With its major legal settlements seemingly in the rearview mirror, Bank of America (NYSE:BAC) now has some incredible opportunities to grow its revenue and bottom line (and maybe even juice its dividend, which is currently 1.2% per S&P Capital IQ). We asked three of our top analysts to share what they think Bank of America should do right now to grow.

John Maxfield: Bank of America has two systemic problems that it needs to fix. First, its expense base is too high. Over the last few years, operating costs have consumed 80% or more of its revenue and much of the remainder has been used to pay corporate income taxes and interest on preferred stock.

Fortunately, getting costs under control is at the top of Bank of America's priority list and it's made considerable progress on this front. As a result, while this is very important, it'd be redundant to say it's something the Charlotte, N.C.-based bank should "do right now."

But the same cannot be said for the second systemic problem that has intermittently plagued Bank of America since the 1970s -- that is, an overly lax credit culture that fosters imprudent lending in good times and unconscionable losses when the economy falters. In fact, aside from its strategy of growth by acquisition, the one unifying theme that characterizes Bank of America since the Giannini family relinquished control of it in the decades after World War II, this would be it.

Analysts and commentators are likely to point out that Bank of America's credit losses are at a decade low. However, given where we are in the credit cycle, that's exactly what one would expect right now. The real test is how the bank's asset portfolio fares the next few times the cycle turns against it. And the only way to reduce future problems in this regard is to implement a credit culture that prioritizes prudence over short-term growth.

Jordan WathenBank of America needs to turn banking customers into asset management customers. It won't be easy, but the bank is one of the best positioned to do it.

Only recently has Bank of America invested heavily in its building out Merrill Lynch's retail business. The company laid out plans to insert 2,000 advisors into its largest and most-trafficked of its 5,000-plus Bank of America branches. In doing so, Bank of America hopes it can court the nearly 9 million customers which it has identified as having a household net worth in excess of $250,000. This is a prime well to tap for retirement assets, which create a predictable and long-lasting income stream.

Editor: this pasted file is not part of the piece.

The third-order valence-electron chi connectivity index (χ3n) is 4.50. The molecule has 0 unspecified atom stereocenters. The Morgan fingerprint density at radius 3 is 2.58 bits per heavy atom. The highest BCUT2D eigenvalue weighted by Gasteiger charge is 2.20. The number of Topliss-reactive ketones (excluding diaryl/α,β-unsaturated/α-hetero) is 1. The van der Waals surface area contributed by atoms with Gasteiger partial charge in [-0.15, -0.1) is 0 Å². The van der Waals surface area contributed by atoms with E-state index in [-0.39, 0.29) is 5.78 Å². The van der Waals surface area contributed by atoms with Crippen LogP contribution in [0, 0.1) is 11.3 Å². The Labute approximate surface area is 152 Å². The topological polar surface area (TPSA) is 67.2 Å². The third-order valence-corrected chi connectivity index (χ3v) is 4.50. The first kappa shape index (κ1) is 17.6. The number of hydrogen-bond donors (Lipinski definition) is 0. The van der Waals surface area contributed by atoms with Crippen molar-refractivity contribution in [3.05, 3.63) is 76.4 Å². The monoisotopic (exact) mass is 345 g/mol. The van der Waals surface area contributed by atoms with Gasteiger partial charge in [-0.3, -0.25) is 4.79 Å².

Speaking of income, each new dollar in sales for Merrill Lynch is gravy. The company already boasts some of the highest pre-tax margins (above 25%), and it frequently tops in revenue per advisor (more than $1 million per year). And whereas bank earnings receive low earnings multiples from Wall Street, asset managers earn some of the highest in the financial industry, which would be a boon for the bank's shareholder base.

Patrick MorrisThere is no denying Bank of America has navigated a steady path of recovery over the last few years. But if there is one thing I would like to see more of, it would be the bank continuing to push its mobile banking platform.

While it may not grab headlines, mobile banking is not only a way to appease customers, but also a critical way for banks to reduce costs. At the Goldman Sachs Financial Services Conference last year, Bank of America noted a deposit transaction in one of its branches was nearly 14 times more expensive than one made over a smartphone.

There has been incredible growth in the number of active mobile banking accounts at Bank of America, rising from 8.5 million in 2011 to 16.1 million at the end of the most recent quarter. And over the last two years, the percent of deposits made on mobile devices has grown from 1% to 11%.

As a result, the bank has been able to reduce its branch count, allowing its Consumer & Business Banking segment to operate much more efficiently -- with its expenses falling by $375 million through the first nine months of the year -- to the benefit of shareholders.

Research firm Nielsen estimates 65% of Americans have smartphones. However, those 16.1 million mobile banking accounts represent just over half of the 31 million Bank of America customers who are active users of its online banking platform, meaning more growth for the bank in this area is still possible. 

There is much to like about Bank of America, but I suspect if it is able to continue its rapid growth in its mobile baking customers, the cost saving initiatives and benefit to shareholders will be even more pronounced.

John Maxfield has no position in any stocks mentioned. Jordan Wathen has no position in any stocks mentioned. Patrick Morris owns shares of Bank of America. The Motley Fool recommends Bank of America and Goldman Sachs. The Motley Fool owns shares of Bank of America. Try any of our Foolish newsletter services free for 30 days. We Fools may not all hold the same opinions, but we all believe that considering a diverse range of insights makes us better investors. The Motley Fool has a disclosure policy.